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What Are The Important Dates In The UK Tax Year?

tax year dates

Whether you’re a sole trader, part of a partnership or the director of a limited company, there are a few key dates in the UK tax year that you need to be aware of. Understanding these tax year dates will help you to stay on the right side of HMRC and make sure your taxes are paid and accounted for on time.

In this article, we’ll take a closer look at the key dates in the UK tax year, as well as answering some of the most commonly asked questions on this topic.

What are the UK tax year dates?

The UK tax year runs from 6th April – 5th April the following year. This means that your business accounts should be updated to reflect the expenses and revenues earned in this period.

For example, the 2023/4 tax year begins on 6th April 2023 and ends on 5th April 2024.

These dates reflect the UK tax year whether you are a sole trader, part of a partnership or director of a limited company.

However, there are many other dates that you should be aware of within the UK tax year. We’ll take a look at some of the key dates below.

6th April – This date marks the beginning of the tax year in the UK. So, you should begin your accounting for the tax year on this date.

31st July – This is the deadline for making a payment on account for self assessment.

31st October – This is the deadline for filing your self assessment tax return by post.

31st January – This is the deadline for filing your self assessment tax return online and paying any income and National Insurance Contributions that are due.

5th April – This date marks the end of the tax year in the UK. So, you should end your accounting for the tax year on this date.

When is the self assessment tax return deadline?

If you are a sole trader, part of a partnership or director of a limited company then you must complete and submit your annual self-assessment tax return by the 31st January each year. This deadline applies regardless of when you ran your business in the tax year.

Any income tax and National Insurance Contributions that are due will also need to be paid by the 31st January. We’d always recommend submitting your self assessment tax return as early as possible so that you know exactly how much tax you owe and have time to get the payment together before the deadline.

The penalty for not submitting your self-assessment form on time is £100, so it’s important to make sure you file it before the deadline.

What are the 2022-23 tax year dates?

The 2022/23 tax year runs from 6th April 2022 to 5th April 2023. So, your business accounts should be updated to reflect the expenses and revenues earned in this period.

You’ll need to submit your self assessment tax return for this period by 31st January 2024, and any income tax and National Insurance Contributions that are due should be paid by this date as well.

What are the 2023-24 tax year dates?

The 2023/24 tax year begins on the 6th April 2023 and ends on 5th April 2024. This means that your business accounts will need to be kept to reflect your earnings within this time period.

You will then need to submit your self assessment tax return for the 2023/24 tax year by 31st January 2025, and any income tax and National Insurance Contributions that are due should be paid by this date too.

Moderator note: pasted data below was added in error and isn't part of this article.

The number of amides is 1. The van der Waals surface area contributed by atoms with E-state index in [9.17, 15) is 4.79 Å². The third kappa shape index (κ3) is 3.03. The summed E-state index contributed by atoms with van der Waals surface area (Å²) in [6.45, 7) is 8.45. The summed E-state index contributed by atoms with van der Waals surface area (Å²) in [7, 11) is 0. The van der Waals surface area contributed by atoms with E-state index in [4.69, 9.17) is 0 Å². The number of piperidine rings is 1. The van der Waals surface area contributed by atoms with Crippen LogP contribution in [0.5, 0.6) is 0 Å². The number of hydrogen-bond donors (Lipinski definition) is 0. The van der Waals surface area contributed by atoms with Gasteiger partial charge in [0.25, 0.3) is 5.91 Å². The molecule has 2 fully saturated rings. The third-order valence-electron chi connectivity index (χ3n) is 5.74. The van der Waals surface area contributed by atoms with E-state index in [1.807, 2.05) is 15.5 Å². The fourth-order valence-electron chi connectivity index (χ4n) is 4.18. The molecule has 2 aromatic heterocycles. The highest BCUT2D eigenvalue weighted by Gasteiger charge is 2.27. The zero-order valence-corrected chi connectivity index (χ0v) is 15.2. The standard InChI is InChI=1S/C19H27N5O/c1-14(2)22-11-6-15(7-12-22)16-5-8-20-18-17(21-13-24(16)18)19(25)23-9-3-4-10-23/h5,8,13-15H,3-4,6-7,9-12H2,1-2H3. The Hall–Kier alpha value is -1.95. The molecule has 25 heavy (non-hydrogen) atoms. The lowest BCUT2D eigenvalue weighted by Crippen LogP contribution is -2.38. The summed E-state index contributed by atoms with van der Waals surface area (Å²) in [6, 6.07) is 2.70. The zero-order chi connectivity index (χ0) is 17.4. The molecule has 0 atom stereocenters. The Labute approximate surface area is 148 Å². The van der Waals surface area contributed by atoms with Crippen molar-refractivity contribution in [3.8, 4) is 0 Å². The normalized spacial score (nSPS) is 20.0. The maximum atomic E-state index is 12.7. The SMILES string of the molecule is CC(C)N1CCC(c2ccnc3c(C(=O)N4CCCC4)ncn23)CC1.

What are the UK VAT dates?

VAT (Value Added Tax) is a tax that is payable when you supply goods or services to customers. If your business has an annual turnover above the VAT threshold- which is currently £85,000- then you may be required to register for and charge VAT.

The key dates for UK VAT are:

1st January – the date when VAT returns and payments are due for previous quarter ending on 31st December.

1st April – the date when VAT returns and payments are due for previous quarter ending on 31st March.

1st July – the date when VAT returns and payments are due for previous quarter ending on 30th June.

1st October – the date when VAT returns and payments are due for previous quarter ending on 30th September.

It is important to note that there may be additional payment deadlines depending on your individual circumstances, so make sure you check with HMRC before submitting any returns or making any payments.

uk tax year

What are the important dates for PAYE?

PAYE (Pay As You Earn) is the system used by employers to deduct tax and National Insurance contributions from their employees’ pay.

The key dates for PAYE are:

6th April – this marks the beginning of each new tax year, so you’ll need to start your accounting from this date.

19th April – this is the deadline for submitting your online PAYE return and making any payments due. This date applies to all UK employers, regardless of their size or sector.

31st May – This is the date when final payments are due on PAYE liabilities.

It’s important to note that these dates may vary depending on your individual circumstances, so it’s always best to check with HMRC if you have any questions.

When is the P60 deadline?

If you are an employer, you must provide each of your employees with a P60 form by the end of May following the end of the tax year. This document includes all relevant information about the employee’s earnings and deductions, so it’s important to ensure that you provide this in a timely manner.

Failure to do so could lead to penalties, so make sure you check with HMRC if you have any questions.

By following these important dates and filing your self-assessment tax return on time, you can ensure that your business complies with all relevant regulations. This will help to protect your business from unnecessary penalties, fines, or other legal issues.